Ark.Code Ann. § 6-17-1506 (Repl.1993).

The School District's proposed 1993-94 Teacher Contract for Terry was not on the same terms or for the same salary as the contract for the previous year. The salary was reduced by about 20 percent and the duties were curtailed. Because of this, the case differs markedly from Chandler v. Perry-Casa Pub. Sch. Dist. No. 2, 286 Ark. 170, 690 S.W.2d 349 (1985). In that case, the teacher wanted an assignment as a secondary math teacher but was assigned as a computer instructor. No reduction in compensation was at issue. We noted that a teacher could not always be assigned to duties of that teacher's preference and that the assignment by the school district appeared to be reasonable. In the case at bar, we agree with the circuit court that what took place was not a reassignment of duties but a nonrenewal of Terry's contract.

The issue then becomes whether the Superintendent and School Board complied with the notice requirements of the Teacher Fair Dismissal Act which mandate that a superintendent give a prior notice of recommended nonrenewal to the teacher. Ark. Code Ann. § 6-17-1506 (Repl.1993). In certain cases prior to 1989, we held that substantial compliance with the notice requirements sufficed. See, e.g., Murray v. Altheimer-Sherrill Pub. Sch., 294 Ark. 403, 743 S.W.2d 789 (1988); Lee v. Big Flat Pub. Sch., 280 Ark. 377, 658 S.W.2d 389 (1983). However, in 1989, the General Assembly enacted Act 625 which amended the Teacher Fair Dismissal Act and added this sentence to Ark.Code Ann. § 6-17-1503 (Repl.1993):

A nonrenewal, termination, suspension, or other disciplinary action by a school district shall be void unless the school district strictly complies with all provisions of this subchapter and the school district's applicable personnel policies.

No notice was given to Terry until after the action taken by the School Board on March 11, 1993, to dramatically alter his contract. This certainly was not strict compliance with § 6-17-1506. Hence, the action of the School Board was void.

Furthermore, this court has specifically held that the notice of proposed nonrenewal under the Teacher Fair Dismissal Act must be given to a teacher before the school board's decision not to renew. Green Forest Pub. Sch. v. Herrington, 287 Ark. 43, 696 S.W.2d 714 (1985); Burden v. Hayden, 275 Ark. 93, 627 S.W.2d 555 (1982). The reasoning behind these two cases is readily understandable. After a board has made its decision, the teacher is confronted with the much more daunting task of reversing formed opinions and formal action by the board members. The prejudice to the teacher under such circumstances is obvious and real.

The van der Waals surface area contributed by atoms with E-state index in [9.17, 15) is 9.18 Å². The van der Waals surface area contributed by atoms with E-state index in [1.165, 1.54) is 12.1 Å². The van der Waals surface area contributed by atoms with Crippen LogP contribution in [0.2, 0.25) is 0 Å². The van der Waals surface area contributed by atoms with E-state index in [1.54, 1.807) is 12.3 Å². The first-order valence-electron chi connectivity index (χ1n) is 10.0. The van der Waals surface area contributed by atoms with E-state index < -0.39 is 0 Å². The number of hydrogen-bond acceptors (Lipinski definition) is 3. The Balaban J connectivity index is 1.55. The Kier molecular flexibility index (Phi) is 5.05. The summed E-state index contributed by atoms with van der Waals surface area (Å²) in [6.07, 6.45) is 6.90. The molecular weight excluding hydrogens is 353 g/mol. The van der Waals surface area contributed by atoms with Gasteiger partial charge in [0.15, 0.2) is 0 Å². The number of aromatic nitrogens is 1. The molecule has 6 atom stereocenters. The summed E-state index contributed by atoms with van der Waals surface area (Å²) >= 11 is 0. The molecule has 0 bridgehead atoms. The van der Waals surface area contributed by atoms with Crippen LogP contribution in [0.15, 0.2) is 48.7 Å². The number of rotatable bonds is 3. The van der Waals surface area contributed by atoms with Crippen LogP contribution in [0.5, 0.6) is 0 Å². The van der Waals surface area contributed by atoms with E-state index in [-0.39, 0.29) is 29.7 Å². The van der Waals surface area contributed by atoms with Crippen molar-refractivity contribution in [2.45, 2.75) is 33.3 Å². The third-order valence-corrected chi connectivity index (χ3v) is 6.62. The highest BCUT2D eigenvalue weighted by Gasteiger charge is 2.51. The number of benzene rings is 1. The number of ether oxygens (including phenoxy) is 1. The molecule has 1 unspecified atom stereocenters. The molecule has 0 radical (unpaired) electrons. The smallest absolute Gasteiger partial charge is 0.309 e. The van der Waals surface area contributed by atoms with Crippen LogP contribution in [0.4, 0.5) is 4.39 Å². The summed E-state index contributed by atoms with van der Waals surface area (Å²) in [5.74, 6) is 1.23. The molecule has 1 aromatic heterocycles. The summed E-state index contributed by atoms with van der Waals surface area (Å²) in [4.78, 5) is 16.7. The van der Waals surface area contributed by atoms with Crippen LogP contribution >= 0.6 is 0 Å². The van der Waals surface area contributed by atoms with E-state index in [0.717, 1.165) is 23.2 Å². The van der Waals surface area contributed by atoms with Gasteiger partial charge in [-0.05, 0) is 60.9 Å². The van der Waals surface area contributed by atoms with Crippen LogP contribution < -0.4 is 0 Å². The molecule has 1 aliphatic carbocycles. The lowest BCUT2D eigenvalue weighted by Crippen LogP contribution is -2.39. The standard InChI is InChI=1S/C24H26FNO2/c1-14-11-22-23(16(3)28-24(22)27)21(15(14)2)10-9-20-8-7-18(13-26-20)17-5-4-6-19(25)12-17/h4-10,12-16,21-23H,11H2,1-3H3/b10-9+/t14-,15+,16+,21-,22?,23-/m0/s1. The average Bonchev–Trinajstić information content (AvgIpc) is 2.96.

We are mindful that this court has referred to substantial compliance with the Teacher Fair Dismissal Act in a case handed down after Act 625 of 1989. See Teague v. Walnut Ridge Schools, 315 Ark. 424, 868 S.W.2d 56 (1993). The Teague case concerned whether a teacher's delivery of a resignation letter to the school principal which was addressed to the school board equated to delivery of the letter to the school board as the Act required. The principal passed the contents of the letter on to the school board by memorandum the next day. We concluded that the Act had been complied with and emphasized that our holding was based partially on the facts of that case. We reiterate today that the Teague case was decided on a *303 unique set of facts. Substantial compliance no longer governs Teacher Fair Dismissal Cases, as the General Assembly has spoken unequivocally in Act 625 of 1989 that there must be strict compliance with the Act before a nonrenewal, termination, or suspension may be put into effect.

We hold that the circuit court was entirely correct in finding that the actions of the School Board, including the altered contract for the 1993-94 school year, constituted a nonrenewal by the Board without prior notice to Terry and was void under the Act. We further hold that the circuit court correctly concluded that Terry's contract for the 1993-94 school year must be renewed on the same terms and for the same salary.

The School District next urges that if this was a nonrenewal of his contract, Terry was fatally remiss in bypassing the administrative hearing process set out in the Teacher Fair Dismissal Act. See Ark.Code Ann. §§ 6-17-1509, 6-17-1510 (Repl.1993). The District notes that § 6-17-1510 describes this process as the "exclusive remedy" for any nonprobationary teacher aggrieved by a board decision. However, this procedure presupposes a proper notice of a nonrenewal recommendation by the superintendent to the teacher so that the teacher may request a hearing before board action. Here that was not done.

The School District points us to Green Forest Pub. Sch. v. Herrington, supra, and Murray v. Altheimer-Sherrill Pub. Sch., supra, as examples of cases where hearings were requested by teachers after board action. But the fact that other parties in other cases may have seen fit to request hearings after the board has acted does not decide the issue in the School District's favor. We agree with the circuit court that there is no legal requirement that a teacher ask for a board hearing after the board has already taken action. Again, the burden on the teacher under such circumstances would be oppressive, and the effort perhaps even futile, following a board decision on the issue. See Hankins v. McElroy, 313 Ark. 394, 855 S.W.2d 310 (1993). Terry appropriately filed his petition for relief in circuit court.